Job Market Paper

The Effects of Teacher Tenure on Productivity and Selection

This study examines the productivity and selection effects of K-12 teacher tenure by leveraging variation from New Jersey’s TEACHNJ Act. This law extended the pretenure period from three to four years and allowed districts to dismiss consistently low-performing teachers. I use multiple identification strategies to estimate the productivity effects of tenure across a teacher’s career. I evaluate the productivity effects at tenure receipt using a difference-in-differences design, which compares fourth-year tenured and pretenured teachers. At tenure receipt, math value-added declines but English language arts value-added and summative ratings remain unchanged. To estimate the productivity effects later in the career, I use a regression discontinuity design relying on discontinuities in job security around summative rating thresholds. Later in the career, tenure has no impact on productivity. Thus, tenure induces a transitory decline in math value-added without impacting other dimensions of teacher performance. Focusing on the labor market effects, I compare teachers hired before and after TEACHNJ within the same district and experience level. The TEACHNJ Act disproportionately increased male and Black teacher turnover rates. TEACHNJ did not impact the quality of the teacher labor market as measured by value-added, though higher rated teachers often filled new vacancies. Since the TEACHNJ Act only relies on summative ratings to make personnel decisions, this result aligns with a principal-agent model where only one of several measures of performance is used to evaluate the employee.

Working Papers

The Returns to STEM Programs for Less-Prepared Students

with Evan Riehl
Revise & resubmit, American Economic Journal: Economic Policy

We examine how returns to enrolling in science, technology, engineering, and math (STEM) programs vary with students’ academic preparation. We match data on STEM admissions at a Colombian flagship university to nationwide college and earnings records. Our identification strategy combines a regression discontinuity design with variation in admission quotas. We find that less-prepared students were less likely to complete a STEM degree than their more able peers, but they had larger earnings returns to enrolling. Our results suggest that policies that encourage less-prepared students to enroll in STEM programs can yield large but unevenly distributed earnings gains.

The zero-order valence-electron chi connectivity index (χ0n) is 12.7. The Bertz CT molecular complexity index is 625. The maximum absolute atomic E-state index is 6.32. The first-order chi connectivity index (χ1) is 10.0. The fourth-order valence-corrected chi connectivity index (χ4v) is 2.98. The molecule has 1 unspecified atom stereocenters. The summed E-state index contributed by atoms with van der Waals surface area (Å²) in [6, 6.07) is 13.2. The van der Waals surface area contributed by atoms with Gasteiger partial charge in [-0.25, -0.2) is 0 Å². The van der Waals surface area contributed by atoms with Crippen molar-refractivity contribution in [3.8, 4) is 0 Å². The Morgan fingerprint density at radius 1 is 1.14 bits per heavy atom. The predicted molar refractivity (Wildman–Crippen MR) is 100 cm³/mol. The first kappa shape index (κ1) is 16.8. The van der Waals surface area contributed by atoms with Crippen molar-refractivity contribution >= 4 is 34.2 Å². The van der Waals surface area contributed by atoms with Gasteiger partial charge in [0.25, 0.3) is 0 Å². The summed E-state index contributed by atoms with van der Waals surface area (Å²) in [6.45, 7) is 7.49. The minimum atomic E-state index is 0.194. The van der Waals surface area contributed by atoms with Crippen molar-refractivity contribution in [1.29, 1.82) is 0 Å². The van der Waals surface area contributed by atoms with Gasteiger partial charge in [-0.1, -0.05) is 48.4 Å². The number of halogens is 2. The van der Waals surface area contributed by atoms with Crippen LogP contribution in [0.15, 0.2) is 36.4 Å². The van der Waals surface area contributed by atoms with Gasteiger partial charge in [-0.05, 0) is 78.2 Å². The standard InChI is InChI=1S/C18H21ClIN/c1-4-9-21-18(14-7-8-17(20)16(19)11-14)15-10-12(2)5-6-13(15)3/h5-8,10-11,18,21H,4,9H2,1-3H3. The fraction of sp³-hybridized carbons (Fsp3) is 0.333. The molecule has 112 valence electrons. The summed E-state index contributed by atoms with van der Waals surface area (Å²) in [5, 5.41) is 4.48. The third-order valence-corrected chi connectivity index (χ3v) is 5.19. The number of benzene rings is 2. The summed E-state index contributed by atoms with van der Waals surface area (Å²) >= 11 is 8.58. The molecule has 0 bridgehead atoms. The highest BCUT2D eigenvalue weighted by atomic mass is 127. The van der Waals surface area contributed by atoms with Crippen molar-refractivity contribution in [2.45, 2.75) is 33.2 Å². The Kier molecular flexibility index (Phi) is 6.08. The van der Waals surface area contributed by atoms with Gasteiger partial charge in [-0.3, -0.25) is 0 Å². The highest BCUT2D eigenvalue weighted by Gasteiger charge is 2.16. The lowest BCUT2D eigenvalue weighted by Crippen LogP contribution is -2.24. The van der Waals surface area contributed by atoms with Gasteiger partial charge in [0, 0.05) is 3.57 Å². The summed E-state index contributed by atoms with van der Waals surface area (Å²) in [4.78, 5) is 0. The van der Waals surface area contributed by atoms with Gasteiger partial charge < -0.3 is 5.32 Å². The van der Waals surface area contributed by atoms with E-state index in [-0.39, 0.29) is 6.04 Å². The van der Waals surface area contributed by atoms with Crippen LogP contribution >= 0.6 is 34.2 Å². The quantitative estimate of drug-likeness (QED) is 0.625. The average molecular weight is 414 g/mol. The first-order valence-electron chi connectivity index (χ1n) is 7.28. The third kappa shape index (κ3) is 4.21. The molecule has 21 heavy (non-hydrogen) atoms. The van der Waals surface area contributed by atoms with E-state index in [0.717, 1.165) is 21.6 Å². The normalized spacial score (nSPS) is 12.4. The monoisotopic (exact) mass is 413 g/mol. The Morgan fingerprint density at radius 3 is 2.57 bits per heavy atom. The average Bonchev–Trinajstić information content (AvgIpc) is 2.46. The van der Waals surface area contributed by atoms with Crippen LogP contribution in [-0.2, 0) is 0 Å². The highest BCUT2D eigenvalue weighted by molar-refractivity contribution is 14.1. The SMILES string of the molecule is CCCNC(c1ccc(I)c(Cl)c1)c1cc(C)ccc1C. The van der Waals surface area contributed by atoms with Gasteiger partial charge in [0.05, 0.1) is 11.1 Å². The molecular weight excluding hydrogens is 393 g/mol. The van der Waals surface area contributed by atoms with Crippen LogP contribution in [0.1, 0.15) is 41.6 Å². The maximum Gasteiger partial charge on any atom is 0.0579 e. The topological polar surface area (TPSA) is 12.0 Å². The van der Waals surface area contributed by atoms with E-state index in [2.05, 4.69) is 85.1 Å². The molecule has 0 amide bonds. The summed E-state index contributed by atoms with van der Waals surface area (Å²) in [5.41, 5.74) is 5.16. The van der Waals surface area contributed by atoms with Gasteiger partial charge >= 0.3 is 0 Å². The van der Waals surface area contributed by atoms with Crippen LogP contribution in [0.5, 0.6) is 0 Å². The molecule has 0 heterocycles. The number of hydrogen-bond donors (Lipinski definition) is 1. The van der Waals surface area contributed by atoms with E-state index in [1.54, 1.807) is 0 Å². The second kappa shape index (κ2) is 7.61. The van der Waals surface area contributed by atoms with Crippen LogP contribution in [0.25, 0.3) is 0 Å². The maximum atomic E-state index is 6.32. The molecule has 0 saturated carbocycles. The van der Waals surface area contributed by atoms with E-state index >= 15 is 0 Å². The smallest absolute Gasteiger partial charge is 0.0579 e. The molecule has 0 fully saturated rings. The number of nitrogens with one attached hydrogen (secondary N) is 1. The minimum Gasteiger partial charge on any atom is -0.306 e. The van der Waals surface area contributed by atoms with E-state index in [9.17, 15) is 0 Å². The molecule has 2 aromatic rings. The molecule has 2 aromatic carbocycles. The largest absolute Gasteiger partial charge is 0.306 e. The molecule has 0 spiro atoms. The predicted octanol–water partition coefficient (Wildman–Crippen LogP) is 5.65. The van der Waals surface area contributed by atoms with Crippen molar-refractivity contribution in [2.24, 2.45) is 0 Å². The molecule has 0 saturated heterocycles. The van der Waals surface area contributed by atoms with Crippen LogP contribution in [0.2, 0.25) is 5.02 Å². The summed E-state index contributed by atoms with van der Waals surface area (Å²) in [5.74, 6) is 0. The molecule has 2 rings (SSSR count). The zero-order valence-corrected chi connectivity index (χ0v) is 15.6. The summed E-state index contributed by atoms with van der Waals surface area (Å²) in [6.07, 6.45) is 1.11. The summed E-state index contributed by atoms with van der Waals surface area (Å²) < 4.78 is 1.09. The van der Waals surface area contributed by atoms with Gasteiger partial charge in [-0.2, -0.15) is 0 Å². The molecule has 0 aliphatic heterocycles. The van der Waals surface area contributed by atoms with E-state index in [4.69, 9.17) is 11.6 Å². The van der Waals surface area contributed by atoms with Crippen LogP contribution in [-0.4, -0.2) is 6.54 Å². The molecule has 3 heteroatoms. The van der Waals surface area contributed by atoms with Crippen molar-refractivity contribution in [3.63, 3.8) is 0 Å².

Identifying High-Quality Teachers

Public schools seek to retain high-quality teachers to improve student achievement. However, teacher tenure restricts dismissals of experienced teachers. Prior to tenure receipt, schools must predict future teacher performance to dismiss those expected to perform ineffectively. This study estimates the relationship between pretenure teaching performance and future effectiveness. I leverage value-added and summative rating data from the New Jersey Department of Education to accomplish two goals. First, I use machine learning techniques to rank teachers based on predicted performance. I simulate revised personnel decisions using this system to determine whether schools are optimally utilizing the information available to them. Second, I simulate the effects of pretenure period length on personnel decision-making. This analysis addresses optimal pretenure length.


Analyzing Major League Baseball Player’s Performance Based on Age and Experience, 2017, Journal of Sports Economics & Management, 7(2), 78-100.

This study models player performance as a function of age, experience, and talent. The unbalanced panel includes 5,754 seasons spread among 562 batters and 4,767 seasons spread among 489 pitchers. Peak physical age for hitters and pitchers are 26.6 years and 24.5 years, respectively, when holding experience constant. With increased experience, batters peak near age 29, while pitchers peak near age 28. Also, batters encounter greater fluctuations in performance over their careers than pitchers. This model is designed for use by MLB teams to predict future performance based on a player’s first six years of statistics.